How to Determine When It’s Safe to Fly and What to Expect
Net bookings are down 99.5% year over year, and booked revenue is 103% lower in the U.S. airline industry, according to Forbes. The government and airline industry will need to reassure travelers with transparency about how they are measuring and responding to the risk caused by coronavirus.
Establishing a threat-level assessment, as well as enforcing a safety roadmap for airlines to follow, is a starting point in building the confidence for travelers during the pandemic. Oliver Wyman has proposed a five-level color-coded threat assessment, like the one above, as a potential framework for governments and the aviation industry to code the pandemic threat level. With insight into how the industry is classifying risk, travelers can make informed decisions about when to travel and prepare for any new airport processes in place to detect and contain COVID-19.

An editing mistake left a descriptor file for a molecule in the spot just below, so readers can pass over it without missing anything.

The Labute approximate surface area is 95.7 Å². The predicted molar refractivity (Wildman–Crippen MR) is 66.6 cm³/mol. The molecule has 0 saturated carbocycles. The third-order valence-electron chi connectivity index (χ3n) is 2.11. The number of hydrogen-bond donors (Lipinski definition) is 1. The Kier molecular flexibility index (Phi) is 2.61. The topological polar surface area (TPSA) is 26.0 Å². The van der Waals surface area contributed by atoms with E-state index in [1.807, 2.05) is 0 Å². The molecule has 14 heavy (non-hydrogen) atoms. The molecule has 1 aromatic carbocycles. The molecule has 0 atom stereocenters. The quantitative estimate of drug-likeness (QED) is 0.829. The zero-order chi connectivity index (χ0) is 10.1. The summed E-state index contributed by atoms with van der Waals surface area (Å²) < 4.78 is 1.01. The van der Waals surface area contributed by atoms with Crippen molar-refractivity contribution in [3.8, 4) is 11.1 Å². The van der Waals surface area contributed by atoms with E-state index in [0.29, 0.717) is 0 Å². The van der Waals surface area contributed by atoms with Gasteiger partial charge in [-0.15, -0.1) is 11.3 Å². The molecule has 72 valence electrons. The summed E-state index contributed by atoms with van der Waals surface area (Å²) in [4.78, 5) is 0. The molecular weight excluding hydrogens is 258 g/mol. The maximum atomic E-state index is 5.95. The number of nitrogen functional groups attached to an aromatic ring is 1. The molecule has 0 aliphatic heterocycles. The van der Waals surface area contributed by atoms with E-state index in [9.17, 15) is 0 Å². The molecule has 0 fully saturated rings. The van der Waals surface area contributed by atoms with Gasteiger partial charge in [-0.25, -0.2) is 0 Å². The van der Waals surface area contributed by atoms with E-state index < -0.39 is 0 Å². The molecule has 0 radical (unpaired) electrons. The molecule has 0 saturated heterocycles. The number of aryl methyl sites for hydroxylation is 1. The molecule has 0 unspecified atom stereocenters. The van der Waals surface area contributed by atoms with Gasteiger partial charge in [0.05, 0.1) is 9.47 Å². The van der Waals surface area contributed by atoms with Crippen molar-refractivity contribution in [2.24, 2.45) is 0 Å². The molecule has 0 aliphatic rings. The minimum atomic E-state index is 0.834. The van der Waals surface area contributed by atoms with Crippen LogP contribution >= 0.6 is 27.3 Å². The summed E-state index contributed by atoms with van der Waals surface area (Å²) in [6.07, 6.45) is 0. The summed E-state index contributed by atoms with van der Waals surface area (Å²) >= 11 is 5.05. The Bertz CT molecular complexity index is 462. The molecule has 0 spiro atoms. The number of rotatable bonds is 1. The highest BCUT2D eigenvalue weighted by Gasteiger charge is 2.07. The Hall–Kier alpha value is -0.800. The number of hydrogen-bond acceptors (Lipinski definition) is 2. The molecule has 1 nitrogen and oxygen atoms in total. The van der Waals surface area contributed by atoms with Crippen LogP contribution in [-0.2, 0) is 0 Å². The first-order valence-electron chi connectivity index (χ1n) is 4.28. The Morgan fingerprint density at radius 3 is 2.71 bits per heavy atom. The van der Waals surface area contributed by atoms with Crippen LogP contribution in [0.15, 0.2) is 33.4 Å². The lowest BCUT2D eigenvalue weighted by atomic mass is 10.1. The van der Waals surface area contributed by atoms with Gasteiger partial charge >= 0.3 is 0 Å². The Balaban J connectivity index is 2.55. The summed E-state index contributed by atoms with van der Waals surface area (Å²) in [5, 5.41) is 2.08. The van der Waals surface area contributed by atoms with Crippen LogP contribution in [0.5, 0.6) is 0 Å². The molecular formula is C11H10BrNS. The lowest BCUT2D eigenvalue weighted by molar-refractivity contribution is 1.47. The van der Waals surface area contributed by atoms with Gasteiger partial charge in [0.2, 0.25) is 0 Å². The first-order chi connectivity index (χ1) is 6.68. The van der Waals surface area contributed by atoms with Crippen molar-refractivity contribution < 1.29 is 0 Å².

Long-term impacts to the industry are expected: An analysis by IATA in May states that it doesn’t expect worldwide passenger demand to surpass 2019 levels until 2023. “Making the public feel safe is also important for the broader economy,” the Forbes article notes, as “a revival in air travel, most likely accompanied by a return of business travel, tourism, and hotel stays, would mean the economy is coming back.”